HomeInsightsNeed to Know – 2014.06.23

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Introduction

Amongst other things, this week we report on the latest Newzbin decision, as well as an interesting Court of Appeal decision in relation to the implication of contractual terms.  The update includes the news that Nominet has published new rules and processes for .cymru and .wales domain names, together with various Ofcom updates.  New guidelines on open justice and reporting restrictions in criminal courts has been published, and ATVOD has frozen its fees for 2014 to 2015.  We also report on new CAP guidance on the disrepute rule, as well as an interesting ASA finding in relation to an ad claiming “unlimited” cloud storage.  Finally, the update includes two Ofcom decisions in relation to The Jerry Springer Show and The People’s Voice respectively.

General

Court of Appeal considers correct approach to implication of contractual terms.

Technology

ASA finds “Unlimited” cloud storage ad misleading because fair usage policy was not clearly presented.

Technology and Construction Court rules on contractual liability for internet telephony security breach.

Nominet publishes rules and processes for .cymru and .wales.

Ofcom publishes report on availability of communications services in UK cities.

Ofcom publishes amendments to Wireless Telegraphy licence regulations in the 870 to 876 MHz and 915 to 921 MHz spectrum bands allowing their use on a licence exempt basis.

Data Protection

Information Commissioner’s Office orders marketing company based in Glasgow to stop bombarding public with nuisance marketing calls.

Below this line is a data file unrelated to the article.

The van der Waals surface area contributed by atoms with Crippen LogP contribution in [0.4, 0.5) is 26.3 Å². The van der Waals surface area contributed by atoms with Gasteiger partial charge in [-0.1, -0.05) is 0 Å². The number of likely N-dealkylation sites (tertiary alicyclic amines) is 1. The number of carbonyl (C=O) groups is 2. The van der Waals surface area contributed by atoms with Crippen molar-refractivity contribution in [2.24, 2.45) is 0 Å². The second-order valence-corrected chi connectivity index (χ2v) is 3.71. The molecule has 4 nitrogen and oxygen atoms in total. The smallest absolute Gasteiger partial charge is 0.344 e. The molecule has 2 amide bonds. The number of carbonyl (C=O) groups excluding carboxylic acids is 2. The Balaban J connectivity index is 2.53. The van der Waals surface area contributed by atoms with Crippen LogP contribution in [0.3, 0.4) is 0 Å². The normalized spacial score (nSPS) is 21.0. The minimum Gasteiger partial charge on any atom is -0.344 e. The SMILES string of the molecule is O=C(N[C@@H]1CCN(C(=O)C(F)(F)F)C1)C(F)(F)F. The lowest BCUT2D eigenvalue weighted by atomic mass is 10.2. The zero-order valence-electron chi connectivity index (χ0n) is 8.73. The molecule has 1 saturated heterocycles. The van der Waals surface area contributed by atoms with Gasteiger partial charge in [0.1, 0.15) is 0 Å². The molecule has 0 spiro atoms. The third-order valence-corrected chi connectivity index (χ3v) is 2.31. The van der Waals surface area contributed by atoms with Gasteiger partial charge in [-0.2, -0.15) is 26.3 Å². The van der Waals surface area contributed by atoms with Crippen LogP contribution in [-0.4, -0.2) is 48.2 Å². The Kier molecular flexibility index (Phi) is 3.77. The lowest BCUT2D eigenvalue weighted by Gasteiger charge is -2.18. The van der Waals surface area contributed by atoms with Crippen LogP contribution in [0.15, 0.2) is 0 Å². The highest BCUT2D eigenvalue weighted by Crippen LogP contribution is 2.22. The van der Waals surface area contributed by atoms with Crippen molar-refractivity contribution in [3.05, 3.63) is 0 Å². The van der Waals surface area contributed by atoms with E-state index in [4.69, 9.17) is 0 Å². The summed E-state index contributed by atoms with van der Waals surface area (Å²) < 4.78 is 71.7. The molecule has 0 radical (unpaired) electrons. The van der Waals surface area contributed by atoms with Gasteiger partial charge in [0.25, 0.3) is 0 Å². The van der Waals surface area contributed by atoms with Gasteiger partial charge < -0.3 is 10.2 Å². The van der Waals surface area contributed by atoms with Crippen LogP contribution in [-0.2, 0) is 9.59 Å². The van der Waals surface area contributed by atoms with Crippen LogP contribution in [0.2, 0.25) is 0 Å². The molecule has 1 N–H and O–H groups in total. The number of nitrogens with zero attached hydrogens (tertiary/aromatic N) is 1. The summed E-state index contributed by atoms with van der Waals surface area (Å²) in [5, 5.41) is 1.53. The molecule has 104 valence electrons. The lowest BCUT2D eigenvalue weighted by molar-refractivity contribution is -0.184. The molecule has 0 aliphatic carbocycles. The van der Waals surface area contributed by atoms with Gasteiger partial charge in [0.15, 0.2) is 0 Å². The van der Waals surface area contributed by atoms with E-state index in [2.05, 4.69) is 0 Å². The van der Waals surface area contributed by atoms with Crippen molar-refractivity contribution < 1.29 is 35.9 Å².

Broadcasting

Ofcom finds episode of The Jerry Springer Show too violent for lunchtime viewing.

Ofcom finds The People’s Voice cannabis debate in breach of broadcasting rules on due impartiality.

Publishing

New guidelines on open justice and reporting restrictions in criminal courts published.

Film & TV

High Court finds individual behind Newzbin websites liable for infringement of film studios’ copyright.

Authority for Television on Demand freezes fees for 2014 to 2015.

Advertising

CAP issues guidance and Advertising Code amendments on disrepute rule.

General

Court of Appeal considers correct approach to implication of contractual terms.

Allowing an appeal from a decision of Mr Justice Morgan, the Court of Appeal has held that a term should not be implied into a commercial lease to the effect that where a tenant (M&S) exercised a break clause in the lease, it would be entitled to a refund of a proportion of any rent paid in advance relating to the period after the break date.  The court revisited the principles applying to the assessment of whether a term can be implied into a contract, emphasising once more that the implication of terms is, in essence, an exercise in interpretation and in this case the lease, read as a whole against the relevant background, could not reasonably be understood to include such a term.